Article

Epidemiologic and clinical characteristics of acute diarrhea with emphasis on Entamoeba histolytica infections in preschool children in an urban slum of Dhaka, Bangladesh.

Centre for Health and Population Research, International Centre for Diarrhoeal Disease Research, Bangladesh, Dhaka, Bangladesh.
The American journal of tropical medicine and hygiene (Impact Factor: 2.74). 10/2003; 69(4):398-405.
Source: PubMed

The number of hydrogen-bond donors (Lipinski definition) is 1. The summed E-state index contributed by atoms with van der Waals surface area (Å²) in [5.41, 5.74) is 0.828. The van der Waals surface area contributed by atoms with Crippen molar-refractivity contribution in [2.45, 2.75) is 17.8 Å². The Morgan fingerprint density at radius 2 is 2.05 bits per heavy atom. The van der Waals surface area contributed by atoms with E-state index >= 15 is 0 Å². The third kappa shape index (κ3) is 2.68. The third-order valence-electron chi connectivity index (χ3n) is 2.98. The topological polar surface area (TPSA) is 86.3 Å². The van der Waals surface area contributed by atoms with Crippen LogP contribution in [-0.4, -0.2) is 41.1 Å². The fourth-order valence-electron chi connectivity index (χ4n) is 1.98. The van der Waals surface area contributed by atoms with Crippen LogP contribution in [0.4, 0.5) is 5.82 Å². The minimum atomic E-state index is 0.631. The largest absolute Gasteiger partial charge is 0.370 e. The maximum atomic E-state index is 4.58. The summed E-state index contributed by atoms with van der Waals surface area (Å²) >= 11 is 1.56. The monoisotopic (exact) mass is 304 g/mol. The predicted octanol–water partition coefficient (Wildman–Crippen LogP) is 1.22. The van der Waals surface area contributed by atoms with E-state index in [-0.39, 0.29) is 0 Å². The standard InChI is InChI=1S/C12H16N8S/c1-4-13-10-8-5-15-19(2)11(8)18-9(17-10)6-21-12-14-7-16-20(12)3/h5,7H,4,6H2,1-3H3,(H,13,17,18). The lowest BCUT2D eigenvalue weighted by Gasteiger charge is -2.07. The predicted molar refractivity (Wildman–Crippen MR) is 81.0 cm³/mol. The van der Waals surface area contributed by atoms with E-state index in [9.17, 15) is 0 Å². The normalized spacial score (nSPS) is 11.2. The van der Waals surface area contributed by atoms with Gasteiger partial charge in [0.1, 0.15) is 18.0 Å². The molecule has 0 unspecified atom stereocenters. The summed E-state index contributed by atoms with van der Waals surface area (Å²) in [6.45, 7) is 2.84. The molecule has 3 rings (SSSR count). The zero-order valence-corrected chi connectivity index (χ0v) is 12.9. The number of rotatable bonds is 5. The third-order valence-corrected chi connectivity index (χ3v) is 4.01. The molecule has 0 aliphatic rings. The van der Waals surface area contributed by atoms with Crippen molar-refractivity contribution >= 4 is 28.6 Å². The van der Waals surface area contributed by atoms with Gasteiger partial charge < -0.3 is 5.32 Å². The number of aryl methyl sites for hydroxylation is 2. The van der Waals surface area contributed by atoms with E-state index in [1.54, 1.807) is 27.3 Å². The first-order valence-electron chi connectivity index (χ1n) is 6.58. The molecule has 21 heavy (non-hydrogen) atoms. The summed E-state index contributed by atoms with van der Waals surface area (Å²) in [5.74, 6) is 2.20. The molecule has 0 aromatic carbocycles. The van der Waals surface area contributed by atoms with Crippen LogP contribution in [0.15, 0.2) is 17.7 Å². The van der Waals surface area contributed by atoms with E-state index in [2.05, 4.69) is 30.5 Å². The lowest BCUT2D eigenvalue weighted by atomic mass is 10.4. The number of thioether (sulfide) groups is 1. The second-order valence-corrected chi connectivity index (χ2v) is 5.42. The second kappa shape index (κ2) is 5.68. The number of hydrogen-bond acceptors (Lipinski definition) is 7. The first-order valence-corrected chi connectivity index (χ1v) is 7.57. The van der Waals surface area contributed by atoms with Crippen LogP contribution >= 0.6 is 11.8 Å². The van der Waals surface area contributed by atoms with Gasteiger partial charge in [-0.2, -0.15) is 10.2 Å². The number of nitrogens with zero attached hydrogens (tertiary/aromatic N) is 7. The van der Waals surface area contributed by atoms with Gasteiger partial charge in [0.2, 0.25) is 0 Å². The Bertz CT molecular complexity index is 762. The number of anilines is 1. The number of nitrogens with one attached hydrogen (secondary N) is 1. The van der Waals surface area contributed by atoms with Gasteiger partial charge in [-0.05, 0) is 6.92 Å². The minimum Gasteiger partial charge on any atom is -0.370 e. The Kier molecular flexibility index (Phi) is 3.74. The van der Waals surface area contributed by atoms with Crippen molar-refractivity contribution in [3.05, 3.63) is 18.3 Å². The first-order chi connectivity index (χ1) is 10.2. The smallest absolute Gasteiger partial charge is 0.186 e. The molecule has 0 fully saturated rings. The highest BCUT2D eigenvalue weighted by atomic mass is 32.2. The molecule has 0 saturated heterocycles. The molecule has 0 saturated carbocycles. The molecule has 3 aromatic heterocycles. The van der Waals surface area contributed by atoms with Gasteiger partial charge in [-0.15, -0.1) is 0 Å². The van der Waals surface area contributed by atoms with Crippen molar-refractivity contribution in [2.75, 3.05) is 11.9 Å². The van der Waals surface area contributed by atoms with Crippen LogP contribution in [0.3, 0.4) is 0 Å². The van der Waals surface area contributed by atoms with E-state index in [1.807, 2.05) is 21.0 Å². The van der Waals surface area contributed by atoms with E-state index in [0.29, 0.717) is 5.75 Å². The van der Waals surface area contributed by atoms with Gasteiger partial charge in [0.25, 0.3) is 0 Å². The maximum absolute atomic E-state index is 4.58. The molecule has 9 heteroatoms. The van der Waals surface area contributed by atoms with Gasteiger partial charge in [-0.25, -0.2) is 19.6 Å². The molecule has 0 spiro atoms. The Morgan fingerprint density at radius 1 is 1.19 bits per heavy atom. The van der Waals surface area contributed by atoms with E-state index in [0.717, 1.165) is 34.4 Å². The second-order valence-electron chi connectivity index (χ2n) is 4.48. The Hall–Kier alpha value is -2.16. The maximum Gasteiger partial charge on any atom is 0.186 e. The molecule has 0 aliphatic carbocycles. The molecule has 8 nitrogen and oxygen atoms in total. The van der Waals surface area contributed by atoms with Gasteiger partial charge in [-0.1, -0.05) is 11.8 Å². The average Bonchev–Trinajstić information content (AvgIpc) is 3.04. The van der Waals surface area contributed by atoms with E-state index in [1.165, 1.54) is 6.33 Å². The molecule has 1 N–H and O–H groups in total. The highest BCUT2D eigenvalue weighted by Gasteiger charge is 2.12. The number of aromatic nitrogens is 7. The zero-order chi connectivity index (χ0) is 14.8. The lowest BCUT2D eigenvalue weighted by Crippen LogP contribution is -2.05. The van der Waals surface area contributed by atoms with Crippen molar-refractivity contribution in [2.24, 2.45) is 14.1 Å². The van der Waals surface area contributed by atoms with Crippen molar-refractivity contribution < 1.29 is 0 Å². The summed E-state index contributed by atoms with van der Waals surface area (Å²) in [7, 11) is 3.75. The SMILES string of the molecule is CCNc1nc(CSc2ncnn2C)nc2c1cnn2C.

ABSTRACT The epidemiology, clinical features, nutritional status, and causative agents of diarrhea were studied in 289 Bangladeshi children (147 boys and 142 girls) 2-5 years old. The use of improved diagnostic tests for amebiasis enabled for the first time analysis of the contribution of Entamoeba histolytica to total diarrheal illness in this community setting. The average incidence rate of diarrhea was 1.8/child-year, and the average number of diarrheal days was 3.7 days/child-year over an average observation period of 2.8 years/child. Seventy-five percent of the diarrheal episodes were < or = 2 days in duration. Persistent diarrhea was relatively uncommon (0.2% of the children) and chronic diarrhea was observed in only one episode. Compared with malnourished and/or stunted children, better-nourished children experienced significantly fewer diarrheal episodes. The diarrheal incidence rate for children with blood group A was significantly less that that of the children with blood groups O and AB. The most frequent bacterial enteropathogens isolated from diarrheal stool specimens were enterotoxigenic Escherichia coli (9%) and Aeromonas species (9%), followed by Plesimonas shigelloides (4%) and Shigella flexneri (3.8%). Rotavirus was the most common viral agent isolated from diarrheal stool samples (5%). Giardia lamblia, Cryptosporidium parvum, and E. histolytica were identified in 11%, 8.4%, and 8%, respectively, of the diarrheal stool specimens. Dysentery was observed in 7.7% of all diarrheal episodes. The most common pathogens isolated from dysenteric stool were S. flexneri (11.6%), Aeromonas sp. (10%), E. histolytica (8.7%), Campylobacter jejunii (5.8%), P. shigelloides (4.3%), and A. caviae (4.3%). The overall incidence rate of E. histolytica-associated diarrhea was 0.08/child-year. Visible blood and hemoccult test-detected blood loss was found in 7% and 25%, respectively, of cases of E. histolytica-associated diarrhea. Children who had recovered from a diarrheal episode with E. histolytica, but not E. dispar, had half the chance of developing subsequent E. histolytica-associated diarrhea, consistent with the development of species-specific acquired immunity. In conclusion, the use of modern diagnostic tests demonstrated that E. histolytica contributed to overall morbidity from diarrheal illness. Understanding the etiology, frequency, and consequences of acute diarrhea in children from a developing country should aid in the design of interventions to improve child health.

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